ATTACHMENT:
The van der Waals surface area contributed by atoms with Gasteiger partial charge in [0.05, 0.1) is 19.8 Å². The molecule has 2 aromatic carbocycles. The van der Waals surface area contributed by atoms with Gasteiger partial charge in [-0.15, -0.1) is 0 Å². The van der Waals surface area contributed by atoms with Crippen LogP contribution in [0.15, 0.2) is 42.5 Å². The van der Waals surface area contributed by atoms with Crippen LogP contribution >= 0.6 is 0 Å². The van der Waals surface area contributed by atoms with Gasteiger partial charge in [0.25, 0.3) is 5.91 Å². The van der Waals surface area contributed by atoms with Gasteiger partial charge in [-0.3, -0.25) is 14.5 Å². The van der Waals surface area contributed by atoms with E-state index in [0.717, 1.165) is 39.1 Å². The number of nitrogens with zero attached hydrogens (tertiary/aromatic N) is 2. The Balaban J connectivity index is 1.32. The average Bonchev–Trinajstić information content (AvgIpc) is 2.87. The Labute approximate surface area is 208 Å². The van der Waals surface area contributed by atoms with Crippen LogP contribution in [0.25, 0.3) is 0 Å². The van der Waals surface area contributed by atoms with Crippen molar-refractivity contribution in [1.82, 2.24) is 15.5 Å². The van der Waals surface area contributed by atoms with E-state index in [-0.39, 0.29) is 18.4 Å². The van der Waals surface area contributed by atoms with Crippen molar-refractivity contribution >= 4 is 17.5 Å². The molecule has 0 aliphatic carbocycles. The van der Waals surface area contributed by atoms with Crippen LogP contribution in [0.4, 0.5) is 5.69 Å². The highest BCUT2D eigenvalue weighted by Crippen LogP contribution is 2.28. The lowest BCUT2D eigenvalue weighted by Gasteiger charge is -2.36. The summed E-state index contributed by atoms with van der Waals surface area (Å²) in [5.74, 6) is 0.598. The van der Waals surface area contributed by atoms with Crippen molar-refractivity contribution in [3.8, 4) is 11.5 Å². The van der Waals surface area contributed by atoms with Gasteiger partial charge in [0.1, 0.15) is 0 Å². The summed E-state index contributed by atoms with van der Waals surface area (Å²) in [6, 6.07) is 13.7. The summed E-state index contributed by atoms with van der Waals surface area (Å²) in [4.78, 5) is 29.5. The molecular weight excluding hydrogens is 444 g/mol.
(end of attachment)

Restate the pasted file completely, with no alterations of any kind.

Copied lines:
The van der Waals surface area contributed by atoms with Gasteiger partial charge in [0.05, 0.1) is 19.8 Å². The molecule has 2 aromatic carbocycles. The van der Waals surface area contributed by atoms with Gasteiger partial charge in [-0.15, -0.1) is 0 Å². The van der Waals surface area contributed by atoms with Crippen LogP contribution in [0.15, 0.2) is 42.5 Å². The van der Waals surface area contributed by atoms with Crippen LogP contribution >= 0.6 is 0 Å². The van der Waals surface area contributed by atoms with Gasteiger partial charge in [0.25, 0.3) is 5.91 Å². The van der Waals surface area contributed by atoms with Gasteiger partial charge in [-0.3, -0.25) is 14.5 Å². The van der Waals surface area contributed by atoms with E-state index in [0.717, 1.165) is 39.1 Å². The number of nitrogens with zero attached hydrogens (tertiary/aromatic N) is 2. The Balaban J connectivity index is 1.32. The average Bonchev–Trinajstić information content (AvgIpc) is 2.87. The Labute approximate surface area is 208 Å². The van der Waals surface area contributed by atoms with Crippen LogP contribution in [0.25, 0.3) is 0 Å². The van der Waals surface area contributed by atoms with Crippen molar-refractivity contribution in [1.82, 2.24) is 15.5 Å². The van der Waals surface area contributed by atoms with E-state index in [-0.39, 0.29) is 18.4 Å². The van der Waals surface area contributed by atoms with Crippen molar-refractivity contribution >= 4 is 17.5 Å². The molecule has 0 aliphatic carbocycles. The van der Waals surface area contributed by atoms with Crippen LogP contribution in [0.4, 0.5) is 5.69 Å². The highest BCUT2D eigenvalue weighted by Crippen LogP contribution is 2.28. The lowest BCUT2D eigenvalue weighted by Gasteiger charge is -2.36. The summed E-state index contributed by atoms with van der Waals surface area (Å²) in [5.74, 6) is 0.598. The van der Waals surface area contributed by atoms with Crippen molar-refractivity contribution in [3.8, 4) is 11.5 Å². The van der Waals surface area contributed by atoms with Gasteiger partial charge in [0.1, 0.15) is 0 Å². The summed E-state index contributed by atoms with van der Waals surface area (Å²) in [6, 6.07) is 13.7. The summed E-state index contributed by atoms with van der Waals surface area (Å²) in [4.78, 5) is 29.5. The molecular weight excluding hydrogens is 444 g/mol.